IPF-3: The IPF held its third session from 9-20 September 1996 in Geneva.Delegates undertook substantive discussions on eleven programme elements: I.1 (nationalforest and land-use plans); I.2 (underlying causes of deforestation); I.3 (traditional forest-related knowledge); I.4 (ecosystems affected by desertification and pollution); I.5 (needsof countries with low forest cover); II (financial assistance and technology transfer);III.1(a) (forest assessment); III.1(b) (valuation of forest benefits); III.2 (criteria andindicators); IV (trade and the environment); and V.1 (international organizations andmultilateral institutions). They also initiated discussion on programme element V.2 (legalmechanisms).
The objective of IPF-3 was to produce a document containing elements to be consideredfor inclusion in the Panels final report to the CSD. Delegates did not engage innegotiations or drafting of the elements at IPF-3, but made comments and proposedamendments to be negotiated at IPF-4. Some delegates regarded IPF-3 as a success in thatit provided an opportunity for a meaningful exchange of views on the issues. Othersexpressed disappointment at the Panels inability to reach the negotiating stage on any ofthe programme elements and noted that this task may prove daunting during IPF-4.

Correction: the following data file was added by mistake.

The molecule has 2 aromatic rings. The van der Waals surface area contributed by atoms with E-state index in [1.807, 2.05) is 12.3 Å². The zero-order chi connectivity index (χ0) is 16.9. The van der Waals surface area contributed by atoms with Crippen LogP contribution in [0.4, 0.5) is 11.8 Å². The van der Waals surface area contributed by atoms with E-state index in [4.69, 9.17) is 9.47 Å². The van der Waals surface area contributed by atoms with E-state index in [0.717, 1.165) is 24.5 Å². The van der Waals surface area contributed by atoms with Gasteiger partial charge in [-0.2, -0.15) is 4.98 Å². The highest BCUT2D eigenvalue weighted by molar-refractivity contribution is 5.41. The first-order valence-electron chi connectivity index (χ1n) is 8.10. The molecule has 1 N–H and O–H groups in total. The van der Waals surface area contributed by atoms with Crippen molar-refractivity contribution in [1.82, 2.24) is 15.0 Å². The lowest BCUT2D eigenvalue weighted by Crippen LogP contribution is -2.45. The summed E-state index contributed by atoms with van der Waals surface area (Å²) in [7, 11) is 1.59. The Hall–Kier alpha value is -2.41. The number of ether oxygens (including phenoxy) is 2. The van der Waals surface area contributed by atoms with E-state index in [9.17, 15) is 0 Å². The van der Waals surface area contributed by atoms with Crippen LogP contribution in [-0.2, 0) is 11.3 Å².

CONSULTATIONS IN PREPARATION FOR IPF-4: IPF Co-Chairs MartinHoldgate (UK) and Manuel Rodriguez (Colombia) held an informal briefing inpreparation for IPF-4 on 16 December 1996 in New York. The Co-Chairs presented adocument that they created based on IPF-3 outcomes and proposed its use for negotiationat IPF-4. Many delegates found it premature to accept the document as a basis fornegotiation because they had only received the document that morning. Othersrecommended accepting the document for negotiation, citing it as a good synthesis of thewide views from previous IPF meetings. Delegates also discussed the organization ofwork, scheduling conflicts with other meetings and NGO involvement.
A second round of consultations were held on 4 February 1997 in New York, chaired byAdam Vai Delaney (Papua New Guinea), a member of the CSD Bureau. The purpose ofthis meeting was to address some of the organizational matters in advance of IPF-4 tosave time once the session began. Delegates discussed the use of the Co-Chairs text asthe basis for negotiation, the organization of work for IPF-4 and the preparation ofrecommendations for presentation to the CSD.